For the past few years Governor Lincoln Chafee (shown in photo) has refused to officially acknowledge the Christmas tree which stands every holiday season at the Statehouse. Insisting that the state's forefathers would have disapproved of Rhode Island sanctioning of a Christian holiday, Chafee took to referring to the Christmas tree as a “holiday tree” in order to enforce the First Amendment's so-called “separation of church and state.”
So Chafee's statement this year announcing the lighting of the state's official “Christmas tree” made national news. But the governor's concession is little more than a back-handed insult to those who treasure the uniquely Christian aspects of Christmas. In a rambling and self-serving official statement, Chafee explained that because of the past angry words and supposed misunderstanding over his reasoning for referring to it as a “holiday tree,” he was begrudgingly allowing the invitation to this year's tree lighting to refer to the state's “Christmas tree.”
“Despite the myriad of pressing issues facing Rhode Island and the nation, this presumably happy event became a focal point for too much anger,” said the governor in his statement. “Strangely lost in the brouhaha was any intellectual discussion of the liberties pioneered here in Rhode Island 350 years ago in our Charter.”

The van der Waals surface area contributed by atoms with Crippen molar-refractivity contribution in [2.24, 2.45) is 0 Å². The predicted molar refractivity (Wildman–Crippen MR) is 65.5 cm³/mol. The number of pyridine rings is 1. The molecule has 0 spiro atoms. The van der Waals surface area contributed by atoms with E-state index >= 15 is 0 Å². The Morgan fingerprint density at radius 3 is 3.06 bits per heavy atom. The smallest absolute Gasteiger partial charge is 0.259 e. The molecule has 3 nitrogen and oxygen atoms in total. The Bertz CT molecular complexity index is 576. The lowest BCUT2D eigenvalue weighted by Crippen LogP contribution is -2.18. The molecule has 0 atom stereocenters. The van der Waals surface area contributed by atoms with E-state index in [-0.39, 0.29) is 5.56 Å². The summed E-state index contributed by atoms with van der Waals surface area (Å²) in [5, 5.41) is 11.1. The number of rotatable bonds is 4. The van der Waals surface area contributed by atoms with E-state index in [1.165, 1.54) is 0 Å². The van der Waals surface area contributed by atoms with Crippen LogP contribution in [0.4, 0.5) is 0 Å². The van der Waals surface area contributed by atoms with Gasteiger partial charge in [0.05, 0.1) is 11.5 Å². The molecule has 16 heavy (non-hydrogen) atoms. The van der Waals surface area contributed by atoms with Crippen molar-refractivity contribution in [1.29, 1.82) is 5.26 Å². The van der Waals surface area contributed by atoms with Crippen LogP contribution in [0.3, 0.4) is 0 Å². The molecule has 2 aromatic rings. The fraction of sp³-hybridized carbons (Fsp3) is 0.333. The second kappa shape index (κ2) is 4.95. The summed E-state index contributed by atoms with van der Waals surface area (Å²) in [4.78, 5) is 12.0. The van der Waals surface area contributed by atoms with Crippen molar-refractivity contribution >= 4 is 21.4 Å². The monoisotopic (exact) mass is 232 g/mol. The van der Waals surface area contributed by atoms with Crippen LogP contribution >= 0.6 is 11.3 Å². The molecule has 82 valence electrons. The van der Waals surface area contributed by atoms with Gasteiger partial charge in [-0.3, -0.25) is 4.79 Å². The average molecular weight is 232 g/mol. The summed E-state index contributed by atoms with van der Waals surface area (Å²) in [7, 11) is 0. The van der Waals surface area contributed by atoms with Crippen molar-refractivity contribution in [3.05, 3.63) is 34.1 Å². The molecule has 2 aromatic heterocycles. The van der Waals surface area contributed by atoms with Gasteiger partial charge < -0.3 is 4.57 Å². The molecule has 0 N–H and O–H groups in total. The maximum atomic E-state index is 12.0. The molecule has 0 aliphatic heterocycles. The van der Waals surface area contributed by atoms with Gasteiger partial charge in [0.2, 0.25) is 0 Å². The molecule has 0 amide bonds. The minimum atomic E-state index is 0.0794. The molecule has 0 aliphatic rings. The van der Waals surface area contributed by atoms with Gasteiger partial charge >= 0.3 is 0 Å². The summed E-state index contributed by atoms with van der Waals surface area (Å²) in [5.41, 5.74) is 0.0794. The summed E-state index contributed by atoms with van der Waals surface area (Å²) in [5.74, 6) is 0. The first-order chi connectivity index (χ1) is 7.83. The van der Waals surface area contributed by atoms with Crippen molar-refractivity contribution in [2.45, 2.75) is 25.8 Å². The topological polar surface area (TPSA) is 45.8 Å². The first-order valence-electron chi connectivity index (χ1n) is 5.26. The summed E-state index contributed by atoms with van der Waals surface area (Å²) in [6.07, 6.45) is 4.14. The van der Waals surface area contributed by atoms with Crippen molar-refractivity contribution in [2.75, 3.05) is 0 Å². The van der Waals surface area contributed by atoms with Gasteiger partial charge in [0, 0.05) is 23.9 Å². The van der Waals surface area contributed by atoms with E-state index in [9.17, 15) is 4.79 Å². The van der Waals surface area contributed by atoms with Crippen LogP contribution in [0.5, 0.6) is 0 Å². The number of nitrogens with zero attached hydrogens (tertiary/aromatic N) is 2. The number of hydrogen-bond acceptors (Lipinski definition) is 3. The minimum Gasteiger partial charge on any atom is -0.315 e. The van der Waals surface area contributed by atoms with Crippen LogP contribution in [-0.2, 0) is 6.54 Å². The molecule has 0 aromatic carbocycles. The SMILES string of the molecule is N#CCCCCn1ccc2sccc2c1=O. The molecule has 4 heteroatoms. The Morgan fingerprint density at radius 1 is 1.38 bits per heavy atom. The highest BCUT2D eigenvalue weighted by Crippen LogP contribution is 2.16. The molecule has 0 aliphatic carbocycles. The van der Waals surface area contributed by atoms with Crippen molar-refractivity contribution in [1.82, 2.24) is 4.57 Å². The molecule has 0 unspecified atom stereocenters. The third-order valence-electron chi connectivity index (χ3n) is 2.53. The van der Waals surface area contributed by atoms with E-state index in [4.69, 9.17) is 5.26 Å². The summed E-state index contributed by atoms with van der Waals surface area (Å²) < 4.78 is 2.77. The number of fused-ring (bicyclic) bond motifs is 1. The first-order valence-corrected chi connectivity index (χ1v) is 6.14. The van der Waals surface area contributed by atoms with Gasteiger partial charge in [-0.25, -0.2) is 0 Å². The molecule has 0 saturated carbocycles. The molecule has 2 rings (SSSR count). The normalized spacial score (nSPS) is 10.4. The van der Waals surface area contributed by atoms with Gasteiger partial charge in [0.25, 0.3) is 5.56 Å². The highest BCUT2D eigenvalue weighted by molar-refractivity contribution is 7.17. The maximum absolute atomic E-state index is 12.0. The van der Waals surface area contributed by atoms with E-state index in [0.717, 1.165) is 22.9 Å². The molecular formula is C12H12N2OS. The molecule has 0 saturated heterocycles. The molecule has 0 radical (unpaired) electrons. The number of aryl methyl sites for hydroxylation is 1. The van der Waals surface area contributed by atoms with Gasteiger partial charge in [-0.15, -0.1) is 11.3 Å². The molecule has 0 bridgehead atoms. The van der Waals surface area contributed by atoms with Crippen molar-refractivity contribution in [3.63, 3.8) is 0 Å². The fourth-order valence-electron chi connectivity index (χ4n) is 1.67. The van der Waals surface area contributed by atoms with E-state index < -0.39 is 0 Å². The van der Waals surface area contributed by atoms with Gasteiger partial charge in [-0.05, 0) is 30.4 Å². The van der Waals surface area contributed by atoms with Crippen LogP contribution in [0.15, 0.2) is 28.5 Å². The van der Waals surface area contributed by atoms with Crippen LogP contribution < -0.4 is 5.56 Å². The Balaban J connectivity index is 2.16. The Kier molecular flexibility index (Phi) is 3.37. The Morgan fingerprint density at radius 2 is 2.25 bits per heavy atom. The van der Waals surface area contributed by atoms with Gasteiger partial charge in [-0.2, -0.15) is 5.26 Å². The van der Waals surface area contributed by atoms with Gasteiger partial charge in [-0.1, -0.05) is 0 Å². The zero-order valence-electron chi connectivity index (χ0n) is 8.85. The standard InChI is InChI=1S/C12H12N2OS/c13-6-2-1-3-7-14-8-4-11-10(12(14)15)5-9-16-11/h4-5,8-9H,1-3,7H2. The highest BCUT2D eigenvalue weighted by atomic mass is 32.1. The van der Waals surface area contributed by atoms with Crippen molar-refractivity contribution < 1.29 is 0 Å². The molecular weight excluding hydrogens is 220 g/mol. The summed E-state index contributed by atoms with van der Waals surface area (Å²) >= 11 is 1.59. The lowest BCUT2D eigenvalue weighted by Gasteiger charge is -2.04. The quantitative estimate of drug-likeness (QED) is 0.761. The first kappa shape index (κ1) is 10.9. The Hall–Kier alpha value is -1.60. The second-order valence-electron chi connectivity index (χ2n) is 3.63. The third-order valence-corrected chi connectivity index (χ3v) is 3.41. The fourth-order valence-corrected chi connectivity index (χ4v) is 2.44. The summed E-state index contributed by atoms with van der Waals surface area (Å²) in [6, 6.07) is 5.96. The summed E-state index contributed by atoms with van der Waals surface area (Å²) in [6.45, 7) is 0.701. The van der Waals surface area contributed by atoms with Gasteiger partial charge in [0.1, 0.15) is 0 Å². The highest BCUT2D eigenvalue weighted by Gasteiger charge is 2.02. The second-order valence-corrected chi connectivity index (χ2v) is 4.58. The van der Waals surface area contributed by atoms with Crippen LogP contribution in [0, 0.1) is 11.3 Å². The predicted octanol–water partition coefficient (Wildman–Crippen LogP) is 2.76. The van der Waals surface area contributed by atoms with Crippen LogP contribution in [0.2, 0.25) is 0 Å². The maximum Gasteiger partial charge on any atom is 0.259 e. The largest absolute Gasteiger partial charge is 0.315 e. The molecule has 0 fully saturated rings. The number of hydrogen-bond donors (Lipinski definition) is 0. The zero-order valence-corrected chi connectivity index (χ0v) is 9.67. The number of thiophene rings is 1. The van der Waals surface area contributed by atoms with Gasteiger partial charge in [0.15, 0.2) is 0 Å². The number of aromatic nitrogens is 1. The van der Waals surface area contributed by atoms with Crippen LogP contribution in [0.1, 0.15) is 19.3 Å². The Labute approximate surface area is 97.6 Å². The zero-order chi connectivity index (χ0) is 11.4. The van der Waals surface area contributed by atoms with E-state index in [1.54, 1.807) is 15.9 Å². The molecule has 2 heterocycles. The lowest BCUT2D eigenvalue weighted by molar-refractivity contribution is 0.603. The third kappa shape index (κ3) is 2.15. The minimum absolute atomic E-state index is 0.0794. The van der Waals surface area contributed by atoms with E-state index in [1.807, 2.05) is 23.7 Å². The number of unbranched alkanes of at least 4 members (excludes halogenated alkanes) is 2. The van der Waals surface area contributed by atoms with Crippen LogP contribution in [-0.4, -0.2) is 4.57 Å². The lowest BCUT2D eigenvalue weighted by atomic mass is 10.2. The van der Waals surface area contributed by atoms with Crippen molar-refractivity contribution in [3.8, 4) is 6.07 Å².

With a tone of a stern schoolmaster correcting naughty students, Chafee informed his constituents that since he didn't think that “how we address the State House tree” ought to impact the discussion over Rhode Island's “lively experiment” of state government, “this year’s invitation calls the tree a Christmas tree.”
Chafee began the “brouhaha” over the state's tree in 2011 when he insisted that the blue spruce gracing the Statehouse that year be referred to officially as a “Holiday Tree.” Chafee, who changed his party designation from Republican to Independent in 2007, said that eschewing the term “Christmas” was in line with the principles laid down by Rhode Island founder Roger Williams that the state would supposedly be a place where religion and government were kept separate.
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Photo of Rhode Island Governor Lincoln Chafee in front of the tree in 2012: AP Images